| Gateway to a new destination
Mumbai, Nov. 7: Tata Steel is on the prowl for iron ore and coal mines abroad as part of a larger plan to achieve its production target of 15 million tonnes in six years.
A due diligence on some of the mines in six countries ' including Australia and South Africa ' short-listed is already under way, a senior Tata official said.
The quest, which will help the country's largest private steel maker ramp up capacity from 4 million tonnes and help it beat input prices swings, appears headed for Australia. The continent is home to some of the finest ferrous metal deposits and closer than other nations.
The company has so far procured inputs other than coal only from its captive supply-sources in Jharkhand. An overseas acquisition will make it the first non-ferrous metal major to own such assets outside the country. It will share the distinction with Sterlite and Hindalco.
Analysts say it makes sense to invest in captive mines to beat the runaway cost of iron ore and coal, and to take on competition from global steel giants planning billion-dollar ventures in Orissa. Steel companies would require 1,600 million tonnes of ore in the next 25 years. This works out to about half of the state's known resources.
Posco, BHP-Billiton, Vedanta Resources, Rio Tinto Mining, Alcan, Aditya Birla group, Tata group and a few Saudi Arabian firms are among those keen to tap Orissa's ore wealth.
Sensing the appetite for iron ore in India, Fortescue Metals Group's chief executive, Andrew Forrest, opened supply talks with Indian steel companies while attending a metal seminar recently. The company has iron mines not too far away from East Asia.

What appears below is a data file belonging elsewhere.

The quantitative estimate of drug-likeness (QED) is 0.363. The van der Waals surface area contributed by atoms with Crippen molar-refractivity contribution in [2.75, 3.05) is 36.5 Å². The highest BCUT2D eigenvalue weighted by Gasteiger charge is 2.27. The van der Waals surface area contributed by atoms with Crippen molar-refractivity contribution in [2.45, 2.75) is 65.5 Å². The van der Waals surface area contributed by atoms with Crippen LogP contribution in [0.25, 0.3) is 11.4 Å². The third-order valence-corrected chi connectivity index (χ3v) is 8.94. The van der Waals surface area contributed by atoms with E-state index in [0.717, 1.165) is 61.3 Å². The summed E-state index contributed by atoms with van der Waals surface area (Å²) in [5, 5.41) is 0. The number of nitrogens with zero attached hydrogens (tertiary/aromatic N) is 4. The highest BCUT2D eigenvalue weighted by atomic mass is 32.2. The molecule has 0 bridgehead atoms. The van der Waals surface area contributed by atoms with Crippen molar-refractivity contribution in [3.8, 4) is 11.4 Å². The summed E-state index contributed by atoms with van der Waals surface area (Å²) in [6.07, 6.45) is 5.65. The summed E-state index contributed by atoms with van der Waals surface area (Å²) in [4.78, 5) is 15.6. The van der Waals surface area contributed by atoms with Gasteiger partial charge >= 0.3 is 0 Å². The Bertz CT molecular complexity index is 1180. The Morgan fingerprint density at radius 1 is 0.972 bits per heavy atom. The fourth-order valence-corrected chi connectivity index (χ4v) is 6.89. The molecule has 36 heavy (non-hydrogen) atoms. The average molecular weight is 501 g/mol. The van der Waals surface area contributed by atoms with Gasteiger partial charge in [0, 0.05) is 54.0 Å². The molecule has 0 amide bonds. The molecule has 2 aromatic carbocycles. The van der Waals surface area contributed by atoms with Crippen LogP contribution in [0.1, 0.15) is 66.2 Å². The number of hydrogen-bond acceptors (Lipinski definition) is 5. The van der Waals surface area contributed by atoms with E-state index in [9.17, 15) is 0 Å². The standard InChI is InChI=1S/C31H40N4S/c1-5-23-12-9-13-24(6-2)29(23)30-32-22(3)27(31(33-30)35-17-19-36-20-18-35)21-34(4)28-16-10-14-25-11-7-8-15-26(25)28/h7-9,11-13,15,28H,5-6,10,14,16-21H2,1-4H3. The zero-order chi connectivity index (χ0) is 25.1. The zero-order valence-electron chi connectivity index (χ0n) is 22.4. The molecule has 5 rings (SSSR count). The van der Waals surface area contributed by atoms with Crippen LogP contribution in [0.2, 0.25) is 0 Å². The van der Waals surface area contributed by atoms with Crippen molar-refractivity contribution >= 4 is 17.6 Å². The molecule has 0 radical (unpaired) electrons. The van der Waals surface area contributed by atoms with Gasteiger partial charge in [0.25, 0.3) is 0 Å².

According to Forrest, India's steel firms use a sixth of the iron ore that their Chinese counterparts do. Even so, they could need an additional 250 million tonnes annually over the next few years. If this happens, India will turn from being an exporter of iron-ore to a net importer.
Rising freight rates have taken European companies away from deals for Australian ore, a gap that could well be filled by the growing pack of Chinese and Indian firms.
Acquiring a mine Down Under will also help NatSteel, the Singapore steel major the Tatas snapped up earlier this year, to secure a foothold in seven countries.
Tata Steel expects to complete next month the work on expanding its capacity to 5 million tonnes by March. It will also order equipment for the ramp-up to be completed by mid-2007, by when its output will be 7 million tonnes.
Last month, the company beat expectations with a second-quarter net profit of Rs 930 crore compared with Rs 403 crore in the same period of the previous fiscal. Its sales jumped to Rs 3,738 crore from Rs 2,612 crore.